Whether or not he was hard done by, Singapore was another race that showed that Leclerc is, without doubt, the real McCoy. A sensational pole lap right on the ragged edge was followed by a race performance where he executed Ferrari’s plan to the letter – even if he came out on the losing side of it. Either way, Leclerc’s recent strong performances mean that he stands a very real chance of nabbing third place in the Power Rankings off Carlos Sainz in Russia, having not featured in the top 10 at all after the Canadian Grand Prix back in June.
Norris continues to impress in McLaren #4, the British rookie not putting a wheel wrong all weekend – even if he felt that he mucked up Q3 by driving like “an idiot”. But to finish seventh and ‘best of the rest’ at your first ever Singapore Grand Prix is a fine achievement, meaning that Norris earns the joint-highest race score for the weekend (shared with Toro Rosso’s Pierre Gasly, incidentally) to consolidate his fifth place in the rankings, just 0.4 points behind Leclerc and 0.6 behind his team mate Sainz.
A decent-if-unspectacular race from Albon saw him finish in the P6 that we might have expected, representing a reasonable effort in his own first Singapore Grand Prix. Still, never looked like offering the same sort of threat as his team mate Verstappen, meaning he earns just a solid 36 to maintain P6 in the Power Rankings. Perhaps Russia will be our first real chance to see what he can do against Verstappen on a more ‘normal’ circuit.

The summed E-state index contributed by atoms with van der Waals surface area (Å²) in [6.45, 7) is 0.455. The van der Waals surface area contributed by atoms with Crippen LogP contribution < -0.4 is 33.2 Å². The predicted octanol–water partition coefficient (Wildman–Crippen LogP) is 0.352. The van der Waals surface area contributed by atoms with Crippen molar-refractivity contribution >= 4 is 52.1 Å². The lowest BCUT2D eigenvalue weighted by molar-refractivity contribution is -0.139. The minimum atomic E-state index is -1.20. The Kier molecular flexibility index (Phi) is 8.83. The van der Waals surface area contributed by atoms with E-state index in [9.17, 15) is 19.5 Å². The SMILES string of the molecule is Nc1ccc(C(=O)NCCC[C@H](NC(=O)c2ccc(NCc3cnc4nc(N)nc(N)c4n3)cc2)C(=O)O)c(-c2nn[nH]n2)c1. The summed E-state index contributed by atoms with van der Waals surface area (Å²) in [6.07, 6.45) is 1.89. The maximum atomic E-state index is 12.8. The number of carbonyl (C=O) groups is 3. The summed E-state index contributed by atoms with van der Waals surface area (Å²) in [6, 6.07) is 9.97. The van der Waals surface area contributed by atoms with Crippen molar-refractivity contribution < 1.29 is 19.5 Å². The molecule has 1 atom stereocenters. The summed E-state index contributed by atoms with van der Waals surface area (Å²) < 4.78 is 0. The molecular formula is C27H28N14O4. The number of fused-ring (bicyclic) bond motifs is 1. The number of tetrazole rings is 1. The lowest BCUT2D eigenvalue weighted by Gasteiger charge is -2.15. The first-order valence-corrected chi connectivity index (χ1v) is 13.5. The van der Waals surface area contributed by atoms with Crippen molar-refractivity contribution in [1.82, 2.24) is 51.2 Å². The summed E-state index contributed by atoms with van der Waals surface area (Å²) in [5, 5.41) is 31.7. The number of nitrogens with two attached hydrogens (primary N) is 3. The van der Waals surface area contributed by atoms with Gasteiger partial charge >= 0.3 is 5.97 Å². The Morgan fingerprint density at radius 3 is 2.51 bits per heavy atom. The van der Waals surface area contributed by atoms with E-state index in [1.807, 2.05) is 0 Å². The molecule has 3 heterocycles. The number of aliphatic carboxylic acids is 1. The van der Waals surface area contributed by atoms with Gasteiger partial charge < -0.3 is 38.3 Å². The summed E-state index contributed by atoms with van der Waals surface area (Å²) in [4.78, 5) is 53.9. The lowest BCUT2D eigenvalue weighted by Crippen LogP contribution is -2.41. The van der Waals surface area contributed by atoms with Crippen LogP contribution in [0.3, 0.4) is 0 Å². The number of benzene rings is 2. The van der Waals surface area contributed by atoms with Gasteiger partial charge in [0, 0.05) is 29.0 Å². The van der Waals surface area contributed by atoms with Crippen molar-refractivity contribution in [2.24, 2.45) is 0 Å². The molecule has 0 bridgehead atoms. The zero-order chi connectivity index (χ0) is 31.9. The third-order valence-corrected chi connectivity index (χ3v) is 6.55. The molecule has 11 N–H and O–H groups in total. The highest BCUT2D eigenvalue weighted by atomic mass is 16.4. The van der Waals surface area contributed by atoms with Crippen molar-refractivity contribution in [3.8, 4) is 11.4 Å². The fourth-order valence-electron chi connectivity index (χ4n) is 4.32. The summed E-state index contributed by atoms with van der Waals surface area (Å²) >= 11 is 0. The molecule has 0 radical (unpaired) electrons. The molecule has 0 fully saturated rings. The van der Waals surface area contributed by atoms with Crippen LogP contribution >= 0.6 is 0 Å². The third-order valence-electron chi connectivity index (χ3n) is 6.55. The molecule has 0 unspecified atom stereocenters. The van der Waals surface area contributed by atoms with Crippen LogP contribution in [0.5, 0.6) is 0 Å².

A frustrating weekend for Bottas at a track where he’s never shone particularly brightly in the past. Stuffed his Merc into the wall in FP1, was hampered by Hamilton in qualifying then got called off the hunt in the race to allow Hamilton to slot in ahead of him. All of this was done in Bottas’ commendably head-down, uncomplaining way. But it’s telling that, if you average the 20 drivers’ Power Rankings scores post-Germany, the Finn would currently sit 19th out of 20, with a tally of just 32.8.